Anglic Union


There came a distant tap at Chelan’s open door.  “Ah, hello, Tara,” he said.  “Please do come in.  I infer that your issue might be something critical?”

“To put it mildly,” she said.  “The cartel – our three competitors —  has filed for a restraining order, directing us not to sell our rare earths from Proserpine, at least within the Anglic Union. That includes things we make that include those rare earths.”

“That’s interesting.  Did they have a legal basis for this gem?” Chelan shook his head, then pointed at a chair.  “Someone on their legal staff sounds to have become imaginative.”

“The core claim is that we have left the transport cartel,” Tara said.  “We relinquished all obligations, those being claims against the bankrupt prior firm, obligations that included no debts, so they made no  claim against Dewey and Rotham.”  Chelan nodded.  “So we also relinquished all cartel rights and privileges.”

“And?”  Chelan wondered where this was going.

“It seems that some years back the cartel paid the Anglic Union a large sum,” Tara began, “in return for which it was given a monopoly on importing rare earths from Proserpine and selling them within the Union.  That was done very quietly, buried in multiple places in several large spending bills.  The usual assumption – no evidence – is that several senators and House members got to rake off a considerable chunk of the payment.  When we left the cartel, they claim, we left that privilege behind.  Since we have not imported rare earths in some years – they were being stolen,  but Dewey and Rotham got their cut of the profits – they also claim Bulger had abandoned the privilege. Yes, there is a cartel rule on privilege abandonment.”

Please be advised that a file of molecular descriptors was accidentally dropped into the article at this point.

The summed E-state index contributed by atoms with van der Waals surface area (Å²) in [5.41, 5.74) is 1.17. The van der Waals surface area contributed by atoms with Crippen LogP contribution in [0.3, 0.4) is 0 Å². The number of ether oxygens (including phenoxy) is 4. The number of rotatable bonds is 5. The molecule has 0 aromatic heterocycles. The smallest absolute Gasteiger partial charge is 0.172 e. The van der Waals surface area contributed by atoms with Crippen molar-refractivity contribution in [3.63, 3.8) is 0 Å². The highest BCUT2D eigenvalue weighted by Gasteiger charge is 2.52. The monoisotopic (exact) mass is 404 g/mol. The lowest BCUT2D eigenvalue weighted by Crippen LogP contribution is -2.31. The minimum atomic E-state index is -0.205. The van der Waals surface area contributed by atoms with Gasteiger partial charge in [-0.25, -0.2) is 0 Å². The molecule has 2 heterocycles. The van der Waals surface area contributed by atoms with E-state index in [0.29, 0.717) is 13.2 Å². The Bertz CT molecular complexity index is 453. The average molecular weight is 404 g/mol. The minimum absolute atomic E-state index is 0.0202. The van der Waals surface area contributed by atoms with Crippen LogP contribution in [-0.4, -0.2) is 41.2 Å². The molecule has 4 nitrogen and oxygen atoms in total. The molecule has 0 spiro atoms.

“Oh, frabjous joy!”  Chelan said.  “How solid is their case?”

“I’m doing a careful study,” she answered.  “Actually, I’m sitting here, and  two of my volunteers from the Harry Seldon Legion, law students doing practical internships as part of their combat litigation training, are pulling up all the language.  The cartel hired for itself some really top-notch legal talent, much more expensive than I thought they’d spend.  I did the usual back channel call, to ask what they wanted as a cash or profit settlement. No, the clients were  absolutely firm.  They want a solid restraining order.”

About George Phillies

science fiction author -- researcher in polymer dynamics -- collector of board wargames -- President, National Fantasy Fan Federation
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